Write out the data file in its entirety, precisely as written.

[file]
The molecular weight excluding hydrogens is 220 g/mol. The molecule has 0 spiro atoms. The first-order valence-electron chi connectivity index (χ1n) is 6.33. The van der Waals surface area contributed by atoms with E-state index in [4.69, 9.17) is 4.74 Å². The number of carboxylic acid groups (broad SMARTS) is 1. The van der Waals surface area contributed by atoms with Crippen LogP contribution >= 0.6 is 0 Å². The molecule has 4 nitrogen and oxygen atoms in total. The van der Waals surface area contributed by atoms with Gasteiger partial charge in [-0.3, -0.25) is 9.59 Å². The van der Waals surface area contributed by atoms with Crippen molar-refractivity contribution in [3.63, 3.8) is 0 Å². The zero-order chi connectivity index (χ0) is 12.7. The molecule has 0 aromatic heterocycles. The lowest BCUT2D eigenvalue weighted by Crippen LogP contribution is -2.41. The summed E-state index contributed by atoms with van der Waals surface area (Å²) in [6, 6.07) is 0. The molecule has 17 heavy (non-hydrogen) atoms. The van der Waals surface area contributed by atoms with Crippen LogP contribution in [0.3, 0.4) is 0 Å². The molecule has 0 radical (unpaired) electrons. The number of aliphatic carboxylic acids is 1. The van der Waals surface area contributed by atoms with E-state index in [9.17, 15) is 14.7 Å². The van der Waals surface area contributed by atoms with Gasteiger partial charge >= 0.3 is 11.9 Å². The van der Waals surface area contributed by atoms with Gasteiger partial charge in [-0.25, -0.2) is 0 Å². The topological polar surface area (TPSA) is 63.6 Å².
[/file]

The molecular weight excluding hydrogens is 220 g/mol. The molecule has 0 spiro atoms. The first-order valence-electron chi connectivity index (χ1n) is 6.33. The van der Waals surface area contributed by atoms with E-state index in [4.69, 9.17) is 4.74 Å². The number of carboxylic acid groups (broad SMARTS) is 1. The van der Waals surface area contributed by atoms with Crippen LogP contribution >= 0.6 is 0 Å². The molecule has 4 nitrogen and oxygen atoms in total. The van der Waals surface area contributed by atoms with Gasteiger partial charge in [-0.3, -0.25) is 9.59 Å². The van der Waals surface area contributed by atoms with Crippen molar-refractivity contribution in [3.63, 3.8) is 0 Å². The zero-order chi connectivity index (χ0) is 12.7. The molecule has 0 aromatic heterocycles. The lowest BCUT2D eigenvalue weighted by Crippen LogP contribution is -2.41. The summed E-state index contributed by atoms with van der Waals surface area (Å²) in [6, 6.07) is 0. The molecule has 17 heavy (non-hydrogen) atoms. The van der Waals surface area contributed by atoms with Crippen LogP contribution in [0.3, 0.4) is 0 Å². The molecule has 0 radical (unpaired) electrons. The number of aliphatic carboxylic acids is 1. The van der Waals surface area contributed by atoms with E-state index in [9.17, 15) is 14.7 Å². The van der Waals surface area contributed by atoms with Gasteiger partial charge >= 0.3 is 11.9 Å². The van der Waals surface area contributed by atoms with Gasteiger partial charge in [-0.25, -0.2) is 0 Å². The topological polar surface area (TPSA) is 63.6 Å².